By The Hill Staff - 04/03/07 07:54 PM EDT
Former Arkansas Gov. Mike Huckabee (R) said he does not see himself as a challenger to Sen. Mark Pryor (D-Ark.) in his 2008 bid for reelection, according to the Northwest Arkansas Morning News.
Huckabee has not said outright that he will not run against Pryor. Rather, the former governor has said he is focused on running for president instead of planning a Senate run.
Arkansas political insiders see Huckabee as one of the few candidates, if not the only one, who could give Pryor a difficult reelection race.
“The rumors have been out there, and I need to put them to bed: I don’t see it happening,” Huckabee told the Morning News.
“There are no ifs on this one. I have a race I’m in, and I’m committed to it.”
Huckabee raised a relatively paltry $500,000 through his exploratory committee during the first quarter. With other Republicans raising upwards of $20 million during the same period, he trails significantly in both the polls and the money chase.
That has led some to speculate that Huckabee would challenge Pryor if the presidential bid doesn’t pan out.
In February, an Arkansas GOP source familiar with Huckabee’s campaign told The Hill that a Huckabee Senate run was a “credible scenario” and that Huckabee had been analyzing the race.
Huckabee’s presidential campaign denied any designs on the Senate but also failed to rule it out.
“At the moment, he has absolutely no plans to run for Senate,” spokeswoman Kirsten Fedewa said at the time. “He’s on one track, and that’s to explore the presidential bid. He has no Plan B.”
— Aaron Blake
Just days after a Democratic poll showed him leading Sen. Gordon Smith (R-Ore.), Rep. Peter DeFazio (D) is changing his tune about a possible 2008 Senate bid, telling the Eugene Register-Guard that he is reluctantly considering running and that he will decide by next month.
DeFazio said in January that he had no interest in the Senate, citing his new subcommittee chairmanship and the amount of money he would need to raise.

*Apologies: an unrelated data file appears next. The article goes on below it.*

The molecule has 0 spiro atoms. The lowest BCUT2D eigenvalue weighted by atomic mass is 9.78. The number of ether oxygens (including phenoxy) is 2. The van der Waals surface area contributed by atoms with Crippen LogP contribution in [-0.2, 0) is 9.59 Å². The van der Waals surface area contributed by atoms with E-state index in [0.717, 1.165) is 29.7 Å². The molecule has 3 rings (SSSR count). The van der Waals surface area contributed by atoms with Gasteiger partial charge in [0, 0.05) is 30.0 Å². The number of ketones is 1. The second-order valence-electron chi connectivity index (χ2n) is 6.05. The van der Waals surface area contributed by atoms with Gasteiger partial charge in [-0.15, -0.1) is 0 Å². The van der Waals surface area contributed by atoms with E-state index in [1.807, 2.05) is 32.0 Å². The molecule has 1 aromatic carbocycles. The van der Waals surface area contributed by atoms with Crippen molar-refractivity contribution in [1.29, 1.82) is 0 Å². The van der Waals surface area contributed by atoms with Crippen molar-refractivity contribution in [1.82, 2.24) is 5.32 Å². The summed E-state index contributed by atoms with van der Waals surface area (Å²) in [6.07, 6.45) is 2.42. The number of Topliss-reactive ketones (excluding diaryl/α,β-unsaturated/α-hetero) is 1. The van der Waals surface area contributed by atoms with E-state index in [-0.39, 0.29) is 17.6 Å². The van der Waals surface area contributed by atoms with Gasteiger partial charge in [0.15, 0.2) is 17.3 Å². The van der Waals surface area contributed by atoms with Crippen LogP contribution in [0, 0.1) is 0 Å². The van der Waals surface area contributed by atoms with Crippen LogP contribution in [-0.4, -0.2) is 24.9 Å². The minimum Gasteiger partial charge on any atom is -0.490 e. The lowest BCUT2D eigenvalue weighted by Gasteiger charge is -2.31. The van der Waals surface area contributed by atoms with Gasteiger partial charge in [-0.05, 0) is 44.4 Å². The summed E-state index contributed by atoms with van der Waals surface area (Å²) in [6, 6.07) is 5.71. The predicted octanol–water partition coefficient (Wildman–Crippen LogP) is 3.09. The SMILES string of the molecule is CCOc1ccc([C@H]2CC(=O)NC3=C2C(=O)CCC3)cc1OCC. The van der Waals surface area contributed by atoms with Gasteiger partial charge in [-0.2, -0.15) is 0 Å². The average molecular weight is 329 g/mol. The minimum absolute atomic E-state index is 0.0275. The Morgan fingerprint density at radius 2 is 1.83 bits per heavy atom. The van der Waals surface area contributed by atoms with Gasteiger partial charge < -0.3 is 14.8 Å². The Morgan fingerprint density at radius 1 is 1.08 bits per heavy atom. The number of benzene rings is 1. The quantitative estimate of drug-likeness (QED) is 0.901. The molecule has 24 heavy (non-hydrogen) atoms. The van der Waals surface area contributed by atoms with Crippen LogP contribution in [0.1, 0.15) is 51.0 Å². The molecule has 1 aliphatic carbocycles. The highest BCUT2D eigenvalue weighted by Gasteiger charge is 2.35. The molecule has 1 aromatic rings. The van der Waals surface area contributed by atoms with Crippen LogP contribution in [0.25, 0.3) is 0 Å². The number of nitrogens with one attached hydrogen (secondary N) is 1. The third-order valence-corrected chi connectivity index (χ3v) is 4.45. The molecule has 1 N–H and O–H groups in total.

He reinforced the seniority and money concerns, but also said he is flattered by the courtship of the top Senate Democrats and the blogging community.
At the same time, he remains skeptical.
“The courtship is very different from the reality when people run for the Senate,” DeFazio said.
The Register-Guard reported that DeFazio said he could not rely on the national Democratic Party to finance his bid if he ran.
The poll, which was commissioned by the Democratic Senatorial Campaign Committee (DSCC), showed DeFazio beating Smith 42–38. After its release, DeFazio campaign spokeswoman Jen Gilbreath told The Hill that DeFazio had not changed his mind about running for Senate.
Smith has yet to draw a serious challenge from across the aisle, despite the amount of emphasis being placed on the state by the DSCC.
Smith is a member of the moderate Republican Main Street Partnership and has been one of the most vocal Republican opponents of the war in Iraq.
An independent poll released last month showed Smith with a favorability rating in the mid-50s among both Republicans and Democrats.
— Aaron Blake
Smith is also beginning to draw interest from a potentially serious intra-party challenger.
Republican former gubernatorial nominee Bill Sizemore is leaving open the possibility of a primary challenge, according to the NW Republican political blog.
Sizemore, currently the executive director of the Oregon Taxpayers Union, said a primary challenge is “not far-fetched,” the blog reported. He lost to popular Gov. John Kitzhaber (D) 64-30 in 1998.
— Aaron Blake
Former Sen. Lincoln Chafee (R-R.I.), who lost his reelection bid last year, is not ruling out a return to political office.
Saying he is a “competitive person” who still has the political bug, Chafee indicated that he might run again, though he did not say which office he has his eyes on.
In a telephone interview with The Hill last week, Chafee said he is enjoying his post-congressional life and noted there are some things about Washington politics that he does not miss.
Chafee is a visiting fellow at Brown University’s Watson Institute for International Studies.
— Bob Cusack